The mom’s group were were invited to meets at a local birth center. In fact, it’s the center where I want to do my doula training. The day we went for the first time was nothing short of magical. On our drive, moments away, BG fell asleep. By the time we arrived, he was in full nap-mode, so we carried him into the room and found a circle of rocking chairs and sofas and a few moms (one of whom was the woman who invited us) with their kids sitting around and nursing. We sat and rocked the sweet, sleeping BG taking it all in. As more and more women arrived, as we introduced ourselves, we felt instantly home. Many of the women are breastfeeding well into the second year. Many of them cloth diaper. Most of them avoid television. A good lot of them are still cosleeping or have coslept with their kids. One of them–one of the other new moms that day–was also a lesbian. But the majority of them–99% of them–are straight women who happen to be mindful attachment-oriented parents.
Those women embraced us right away. We have this one organized activity when we meet where we go around and share highs and lows of the last two weeks. People offer bits of advice, condolences on lack of sleep, cheers and applause for potty training and kids’ own beds and sleeping through the night. And then we talk while the kids play. Everyone looks out for other people’s kids. If a kid is kicking another kid, the nearest mom says, “Jane, please stop kicking Sam!” And Jane listens, whether it was her mom talking or someone else entirely. The room is loud, filled with moms talking, kids crying and laughing and squealing and dumping toys around.
And the nursing, oh the nursing. My son is down to about two or three nursing sessions a day, but when amongst these kids, he wants to nurse constantly because there are boobs everywhere. In fact, I get the impression that most of these kids are close to weaning, but at Mom’s group, they can’t help themselves. They see one child nursing, and they’ll run to their moms, asking for “na-na” or “nu-nu” or “boobies” or “num-nums.” Honestly, I don’t think I’ve ever seen so many bare boobs in one room in my life. We complement one another on our bras. We remark on nursing habits. It’s really lovely because it’s all so comfortable with these women.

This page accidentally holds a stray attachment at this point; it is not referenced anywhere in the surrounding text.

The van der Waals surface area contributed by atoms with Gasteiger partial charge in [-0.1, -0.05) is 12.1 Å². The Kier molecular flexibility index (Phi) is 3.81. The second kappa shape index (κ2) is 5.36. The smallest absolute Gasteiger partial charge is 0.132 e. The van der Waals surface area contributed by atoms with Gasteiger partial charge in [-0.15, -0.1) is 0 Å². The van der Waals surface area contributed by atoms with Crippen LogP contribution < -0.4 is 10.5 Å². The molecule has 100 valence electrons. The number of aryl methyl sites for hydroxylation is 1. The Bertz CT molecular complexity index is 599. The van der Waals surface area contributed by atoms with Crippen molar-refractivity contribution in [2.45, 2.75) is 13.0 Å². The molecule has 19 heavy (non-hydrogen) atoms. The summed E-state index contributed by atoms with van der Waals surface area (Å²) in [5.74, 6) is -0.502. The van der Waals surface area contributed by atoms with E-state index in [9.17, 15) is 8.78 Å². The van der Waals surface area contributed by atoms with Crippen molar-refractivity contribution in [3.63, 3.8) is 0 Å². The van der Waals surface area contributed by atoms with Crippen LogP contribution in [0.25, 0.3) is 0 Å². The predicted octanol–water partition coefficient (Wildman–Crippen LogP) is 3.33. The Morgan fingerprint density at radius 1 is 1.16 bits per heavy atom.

Since our first mom’s group meeting at the beginning of August, I’ve gone to several park playdates and even more meetings at the birth center. I’ve got potential childcare trades for date nights. I’ve commiserated with other moms who are struggling in their relationships. I’ve shared tips on how to find the cutest shoes on ebay. I walk away from these experiences full in a way that I haven’t felt in years. These women, who are already friends, have so easily welcomed me into their fold, and while my wife can’t typically be at these events because she is teaching, they still include her too, asking about her, wanting to know how life as a mom is for her. In fact, she and BG are on a playdate with one of the mom’s and kids now.
I’m so grateful that we found these women, that they found us, because for the first time in a very long time I really do feel that I’ve found my tribe. There is no replacement in the world for that feeling of belonging, of having others who understand you, and most of all, having friends. Oh, how I’ve missed this.